There is no guarantee that any of the main candidates will be successful – and the bar is higher than for COVID-19 treatments, as these vaccines will be given to healthy people. The final tests, experts stress, must involve a large number of people to find out if they are safe enough for mass vaccinations.
They are made in different ways, each with advantages and disadvantages. One problem: Most of the main candidates are tested with two doses, which increases the time it takes to get a response – and, if one of them works, to fully immunize people.
Another: these are all blows. Vaccine experts are closely watching the development of some nasal spray alternatives that may well begin the first stage of human testing later this year – late in the race, but likely advantageous against a virus sneaking its way down the road respiratory.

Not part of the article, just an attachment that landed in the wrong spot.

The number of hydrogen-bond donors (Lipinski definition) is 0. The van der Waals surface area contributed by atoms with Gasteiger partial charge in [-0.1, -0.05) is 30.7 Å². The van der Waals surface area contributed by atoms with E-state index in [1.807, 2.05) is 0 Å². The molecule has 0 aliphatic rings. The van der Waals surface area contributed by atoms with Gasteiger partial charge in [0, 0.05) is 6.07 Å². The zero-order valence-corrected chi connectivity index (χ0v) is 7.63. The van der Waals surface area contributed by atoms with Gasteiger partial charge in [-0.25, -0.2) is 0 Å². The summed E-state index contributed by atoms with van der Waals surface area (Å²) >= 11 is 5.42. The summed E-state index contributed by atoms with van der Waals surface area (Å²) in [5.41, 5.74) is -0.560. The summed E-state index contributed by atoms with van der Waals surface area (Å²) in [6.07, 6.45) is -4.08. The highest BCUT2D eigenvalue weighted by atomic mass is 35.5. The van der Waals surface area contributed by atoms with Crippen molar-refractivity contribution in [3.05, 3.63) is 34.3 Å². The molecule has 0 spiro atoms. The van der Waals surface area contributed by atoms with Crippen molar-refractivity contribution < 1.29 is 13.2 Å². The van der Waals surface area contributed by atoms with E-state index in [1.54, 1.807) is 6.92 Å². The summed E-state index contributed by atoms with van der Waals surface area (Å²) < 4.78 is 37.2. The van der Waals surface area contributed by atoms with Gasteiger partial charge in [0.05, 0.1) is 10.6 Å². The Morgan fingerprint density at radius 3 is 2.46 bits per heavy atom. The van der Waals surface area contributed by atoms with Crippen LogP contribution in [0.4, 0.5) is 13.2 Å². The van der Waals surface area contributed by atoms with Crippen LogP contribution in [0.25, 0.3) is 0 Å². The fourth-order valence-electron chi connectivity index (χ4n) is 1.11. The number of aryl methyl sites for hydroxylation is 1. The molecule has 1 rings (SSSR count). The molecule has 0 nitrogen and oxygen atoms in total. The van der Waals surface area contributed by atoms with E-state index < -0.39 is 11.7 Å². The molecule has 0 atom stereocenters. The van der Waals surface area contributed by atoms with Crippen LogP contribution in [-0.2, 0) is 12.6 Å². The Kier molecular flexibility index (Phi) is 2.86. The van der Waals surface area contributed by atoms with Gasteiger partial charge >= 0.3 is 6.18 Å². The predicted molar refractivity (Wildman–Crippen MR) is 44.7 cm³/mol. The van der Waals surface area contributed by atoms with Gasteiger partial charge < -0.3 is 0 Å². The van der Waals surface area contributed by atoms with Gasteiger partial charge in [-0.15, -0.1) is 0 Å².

For now, here is a dashboard of vaccines that have already started or are approaching end-stage testing:
GENETIC CODE VACCINES
Candidates Moderna and Pfizer began Phase 3 testing at the end of July.
Neither uses the actual coronavirus. Instead, they’re made with the genetic code for the aptly named “spike” protein that covers the surface of the coronavirus. Inject the vaccine containing this code, called mRNA, and the body’s cells will produce harmless spike proteins – just enough for the immune system to respond, causing it to react if it later encounters the real virus.
These mRNA vaccines are easier and faster to manufacture than traditional vaccines, but it is a new and unproven technology.
TROJAN HORSE VACCINES